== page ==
Because not every teacher will have a college-bound student at the same time, the incentive would probably be easier to bear on the state budget as opposed to an immediate across-the-board $10,000 pay raise, she said.
“If there is going to be another teacher pay raise, legislators should consider factoring in this idea because it would definitely help with retention,” she said.
But previous legislative efforts to remove the cap have faced headwinds in the Legislature.
State Rep. Ronny Johns, R-Ada, who ran a measure that would have expanded such eligibility for certified teachers’ children, saw his bill stall in a House committee last year. He said his plan needed “guardrails” in terms of how long a teacher must teach in order to qualify and if they should be required to teach while their child was attending college.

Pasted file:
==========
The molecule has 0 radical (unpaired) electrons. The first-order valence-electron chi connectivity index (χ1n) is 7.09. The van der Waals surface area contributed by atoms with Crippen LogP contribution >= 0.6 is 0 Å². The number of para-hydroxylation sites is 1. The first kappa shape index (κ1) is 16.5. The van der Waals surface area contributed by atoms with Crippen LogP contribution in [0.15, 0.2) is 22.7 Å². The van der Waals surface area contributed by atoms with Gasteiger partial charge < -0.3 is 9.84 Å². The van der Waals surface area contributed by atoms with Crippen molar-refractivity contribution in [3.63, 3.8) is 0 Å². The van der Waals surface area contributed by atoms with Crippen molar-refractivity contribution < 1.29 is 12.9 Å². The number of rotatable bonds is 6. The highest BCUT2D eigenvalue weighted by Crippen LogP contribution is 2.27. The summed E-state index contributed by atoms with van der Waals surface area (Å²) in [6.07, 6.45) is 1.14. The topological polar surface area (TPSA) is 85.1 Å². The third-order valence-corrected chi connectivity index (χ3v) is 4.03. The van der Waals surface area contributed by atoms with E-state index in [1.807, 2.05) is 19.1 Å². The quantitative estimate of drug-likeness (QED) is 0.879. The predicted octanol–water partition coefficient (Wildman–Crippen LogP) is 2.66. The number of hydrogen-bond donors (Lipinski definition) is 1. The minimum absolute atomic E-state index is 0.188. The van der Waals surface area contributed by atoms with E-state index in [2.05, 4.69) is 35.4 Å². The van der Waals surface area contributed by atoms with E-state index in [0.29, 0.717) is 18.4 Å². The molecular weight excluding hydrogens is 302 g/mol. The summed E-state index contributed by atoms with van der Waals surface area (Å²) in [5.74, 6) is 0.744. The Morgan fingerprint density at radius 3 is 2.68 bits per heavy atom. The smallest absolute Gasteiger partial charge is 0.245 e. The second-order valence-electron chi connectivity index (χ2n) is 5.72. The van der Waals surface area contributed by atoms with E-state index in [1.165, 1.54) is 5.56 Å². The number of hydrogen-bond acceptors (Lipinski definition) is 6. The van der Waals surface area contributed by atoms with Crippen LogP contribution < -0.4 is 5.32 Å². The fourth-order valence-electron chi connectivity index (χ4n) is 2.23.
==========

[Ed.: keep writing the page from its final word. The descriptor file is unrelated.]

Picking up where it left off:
In addition, he said the State Department of Education wasn’t sure how many children Oklahoma educators have, so state officials struggled to estimate the fiscal impact of such an expansion.
Johns said that although he didn’t refile the bill this session, he is still working on the details.
Johns and his wife are both former teachers and have three children. When they attempted to enroll their oldest daughter in Oklahoma’s Promise, he said they learned they didn’t qualify because they were $50 over the income threshold. The couple ended up taking out loans to pay for their children’s education, which Johns said he’s still paying off.